April 15, 2015
I have the image in my head: At around 8:10 tonight in the Wells Fargo Center, the Sixers and Miami Heat take the court for the season’s final game. Henry Sims and Michael Beasley, not Nerlens Noel and Hassan Whiteside, line up for the opening tap. The official tosses the ball straight up in the air, and… it comes back down to the floor, bounces a few times, and eventually stops moving as both men simply stare at it.
Alright, maybe that won’t be the case out on the floor — Mark Madsen jacking up seven 3-pointers in a similar final game of the season is one of the very few blatant examples of players actually tanking in the middle of a game — but man, have we ever seen anything like this before? Two teams, pitted against each other in a must-lose game, for the same lottery pick:
I hope people fully understand the weirdness of tomorrow’s game between Heat and Sixers. Both teams want to lose for the same draft pick.— Joseph Goodman (@JoeGoodmanJr) April 15, 2015
The stakes have been clear since last August when the Sixers received the Heat’s Top-10 protected pick in exchange for a couple months of Thaddeus Young (LOL Flip). At the time, Sam Hinkie was probably betting that Miami would finish somewhere in the bottom half of the Eastern Conference playoffs and the pick would convey somewhere in the late teens.
Except Miami had the season from hell and completely fell off a cliff, evidence of how much LeBron James did for that team on a nightly basis toward the end of his successful run on South Beach. Take the world’s best player out of the equation and the infrastructure completely crumbled. Chris Bosh’s late-season blood clot was a bad break, but also consider how lucky they got with signing Whiteside (a pretty much unprecedented scrap heap pickup) and that they traded a couple of picks for Goran Dragic at the deadline.
All of that, and the Heat still sit at 36-45 in a garbage conference. What a disaster. In a way, it’s not Miami’s fault. This reaffirms an important lesson in the sports world that stands the test of time: When in doubt, look at Skip Bayless’ Twitter feed and assume the exact opposite will happen:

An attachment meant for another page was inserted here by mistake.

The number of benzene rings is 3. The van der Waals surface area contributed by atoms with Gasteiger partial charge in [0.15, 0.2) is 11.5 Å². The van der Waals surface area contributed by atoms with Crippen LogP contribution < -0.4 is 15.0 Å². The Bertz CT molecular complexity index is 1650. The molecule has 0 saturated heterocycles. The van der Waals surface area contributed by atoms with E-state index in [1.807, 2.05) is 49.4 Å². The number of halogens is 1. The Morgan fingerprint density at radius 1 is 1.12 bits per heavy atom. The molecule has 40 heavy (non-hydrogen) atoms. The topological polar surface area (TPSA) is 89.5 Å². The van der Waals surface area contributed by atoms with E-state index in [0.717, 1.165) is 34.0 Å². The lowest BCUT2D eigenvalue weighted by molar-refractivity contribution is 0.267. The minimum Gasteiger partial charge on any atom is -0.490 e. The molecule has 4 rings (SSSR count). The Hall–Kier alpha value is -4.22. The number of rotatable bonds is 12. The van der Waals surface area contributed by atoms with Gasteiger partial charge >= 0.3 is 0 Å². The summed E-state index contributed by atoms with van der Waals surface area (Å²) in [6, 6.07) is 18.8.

After LeBron basically said he couldn't win w/ DWade any more, DWade on mission to prove him wrong, losing weight, getting in peak shape.— Skip Bayless (@RealSkipBayless) July 21, 2014
Most people don't understand just how much DWade's intangibles have done for LeBron. Now, LeBron is on his own. Good luck, King.— Skip Bayless (@RealSkipBayless) July 11, 2014
The Heat currently have the league’s tenth-worst record, which is just on the right side of the line of demarcation as far as they’re concerned. If Miami finishes in that spot, the only way that they lose the pick is if one of the 11-12-13-14 group vaults all the way into the Top-3 (91 percent chance of keeping it). Slide back to 11, though, and then the onus is on them to jump into the Top-3 to keep the pick (2.9 percent).
That is why it’s so important for both the Heat and Sixers to lose tonight’s game. If Miami falls, they’ll guarantee themselves the tenth-worst record and relegate the Sixers to Lloyd Christmas “So, you’re telling me there’s a chance” territory.
If the Sixers lose, they keep hope alive that the pick will convey at its absolute peak value with the 11th pick in what is shaping up to be a sneaky good draft. From what you usually read, next year’s prospect pool is weaker (though these things admittedly tend to change) when the pick is still Top-10 protected. By the time it becomes completely unprotected in 2017, Pat Riley will have enough cap space to completely rework the roster in a destination city that has a proven record of attracting impact free agents.
Bottom line: The asset isn’t going anywhere, but the Sixers want that sucker to convey this year.
Even if the Sixers were to lose to Miami, they also need a lot of help from 100 miles to the north. This is mostly due to Miami’s massive struggles down the stretch and also partly because of the Washington Wizards’ late-game debacle (featuring a tour de force of mismanagement from Randy Wittman) in Indiana last night. Basically, if the Brooklyn Nets, currently a game up on Miami in the standings and still in the race for the final playoff spot, defeat the lowly Orlando Magic at home, whatever happens in Philly doesn’t matter.
This matchup would seem like a layup for Brooklyn at first glance, but the Nets have proven to be a team capable of playing terrible basketball. Just on Monday night, they were taken to the woodshed in their own building by Chicago. I’ll estimate that Orlando has a 35-40 percent chance of winning, but for argument’s sake let’s say that happens and Miami also beats the Sixers. In that ends up being the case, there would be a coin flip between Miami and Brooklyn for the 10th and 11th spots in the lottery. If you're listening, Adam Silver, at least put this event on NBA TV. Heck, you could even blow the thing out and do it "Friday Night Lights" style at a random trucker stop in Texas:
I understand that all of these scenarios can be pretty confusing. The major point is this: After Indy outlasted Washington last night, it knocked Miami out of the playoffs and gave them zero incentive to win tonight’s game. As I wrote last week, Erik Spoelstra and the Heat haven’t tried to tank all year. In fact, they think not trying your hardest to win is below them. We’ll see if their tune changes tonight in Philly. Maybe for just one night, they give Beasley the type of offensive freedom he enjoyed in the Chinese Basketball Association earlier this year.
Regardless, this whole thing is going to be oddly fascinating.